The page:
It’s a safe bet that when you walk into Washington, D.C.’s Union Station, you’ll be awed by its grand proportions and its hive-like activity. You’ll want both to speed up to join the busy fray and to find a perch to observe it. Under its 96-foot-tall vaulted ceilings are shops and architecture that invite you to linger unless, of course, your train is calling.
Places like Union Station exude a palpable energy, while others possess a more subtle magic. Whatever the quality that makes for a magical public space, everybody wants it—every urban renewal committee, every city planner, every commercial developer who sits down to design a shopping mall. And they also want the recognition of the American Planning Association, which just announced the best of the best in its list of 10 Great Public Spaces.
America boasts tons of amazing spots, of course, so what was the APA looking for?The 10 winners are used by everyone—visitors and residents alike—and strongly reflect (or even in some way, define) the distinctiveness of their surrounding community. It’s a free-ranging jumble of sites—some focused on commerce, others on recreation; some are refuges from urban density, while others provide opportunities to gather the community. Says the APA’s site, “They are places where people want to be.”
It’s this last point that makes them especially attractive to travelers. Winners were open-air markets, urban parks, plazas, beaches, railroad stations, and waterfront areas—indeed, all places travelers want to experience.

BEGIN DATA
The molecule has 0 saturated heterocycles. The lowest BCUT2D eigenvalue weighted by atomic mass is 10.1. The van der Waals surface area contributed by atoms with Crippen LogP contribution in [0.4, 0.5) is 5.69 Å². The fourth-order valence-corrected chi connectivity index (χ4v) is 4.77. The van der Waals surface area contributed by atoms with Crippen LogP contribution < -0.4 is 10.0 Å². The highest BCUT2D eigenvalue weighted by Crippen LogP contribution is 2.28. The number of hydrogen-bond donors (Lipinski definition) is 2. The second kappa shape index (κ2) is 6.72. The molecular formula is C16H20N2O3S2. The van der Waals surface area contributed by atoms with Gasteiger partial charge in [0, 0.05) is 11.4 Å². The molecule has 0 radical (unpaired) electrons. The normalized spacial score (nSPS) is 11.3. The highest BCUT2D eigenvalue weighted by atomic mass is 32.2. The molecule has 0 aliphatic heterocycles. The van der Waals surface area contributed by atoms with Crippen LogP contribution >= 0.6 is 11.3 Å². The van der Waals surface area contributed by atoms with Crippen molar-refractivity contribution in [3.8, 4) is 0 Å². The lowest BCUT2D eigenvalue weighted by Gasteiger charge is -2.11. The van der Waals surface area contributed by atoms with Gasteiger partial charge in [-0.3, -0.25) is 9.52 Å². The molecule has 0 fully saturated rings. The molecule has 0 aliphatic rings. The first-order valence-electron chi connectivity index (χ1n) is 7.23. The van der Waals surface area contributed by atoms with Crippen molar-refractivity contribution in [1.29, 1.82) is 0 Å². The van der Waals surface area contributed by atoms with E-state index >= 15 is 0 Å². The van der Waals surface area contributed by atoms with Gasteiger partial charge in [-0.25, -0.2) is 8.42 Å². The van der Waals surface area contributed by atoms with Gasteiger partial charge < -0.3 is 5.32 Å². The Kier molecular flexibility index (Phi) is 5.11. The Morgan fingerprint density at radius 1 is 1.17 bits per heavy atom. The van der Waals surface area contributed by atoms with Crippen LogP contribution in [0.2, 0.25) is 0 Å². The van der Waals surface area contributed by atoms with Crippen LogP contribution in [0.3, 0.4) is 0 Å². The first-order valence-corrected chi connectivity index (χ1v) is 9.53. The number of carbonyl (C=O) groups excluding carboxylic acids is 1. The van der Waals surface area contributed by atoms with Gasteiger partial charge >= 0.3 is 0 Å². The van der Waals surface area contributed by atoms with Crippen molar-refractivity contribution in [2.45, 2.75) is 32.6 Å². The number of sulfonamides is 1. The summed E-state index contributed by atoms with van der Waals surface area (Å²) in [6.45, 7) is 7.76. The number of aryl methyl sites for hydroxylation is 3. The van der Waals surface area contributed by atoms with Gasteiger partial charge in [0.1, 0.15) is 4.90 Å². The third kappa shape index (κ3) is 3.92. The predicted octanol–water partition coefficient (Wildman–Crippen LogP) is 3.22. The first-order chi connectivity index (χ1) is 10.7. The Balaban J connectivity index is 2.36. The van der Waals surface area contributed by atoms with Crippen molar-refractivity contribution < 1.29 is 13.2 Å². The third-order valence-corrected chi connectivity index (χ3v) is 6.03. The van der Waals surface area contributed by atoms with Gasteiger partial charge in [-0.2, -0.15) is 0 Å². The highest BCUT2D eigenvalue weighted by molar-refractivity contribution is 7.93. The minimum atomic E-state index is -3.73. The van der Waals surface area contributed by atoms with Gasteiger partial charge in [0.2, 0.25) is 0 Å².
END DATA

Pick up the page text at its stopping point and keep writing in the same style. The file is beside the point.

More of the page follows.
Take Pioneer Courthouse Square in Portland, Oregon. Known as “Portland’s Living Room,” it happily plays host to many concerts, rallies, speeches, and art installations. Of course, that was the plan when it was designed in 1984; there’s easy access from all surrounding streets, large spaces for gathering, and smaller areas to break away from the crowds.
The West Side Market in Cleveland, Ohio, also received a nod from the APA. Almost 100 years old, the market offers meat, produce, pastry, and seafood vendors selling their products to shoppers, diners, and restaurant kitchens under a herringbone-brick vaulted ceiling. It’s an important gathering place for city residents, and a can’t-miss spot for visitors.
From New York City to Charleston and Santa Monica to Prescott, Arizona, every corner of America has something to brag about. So go for a stroll through the American Planning Association’s 2008 list of 10 great public spaces.
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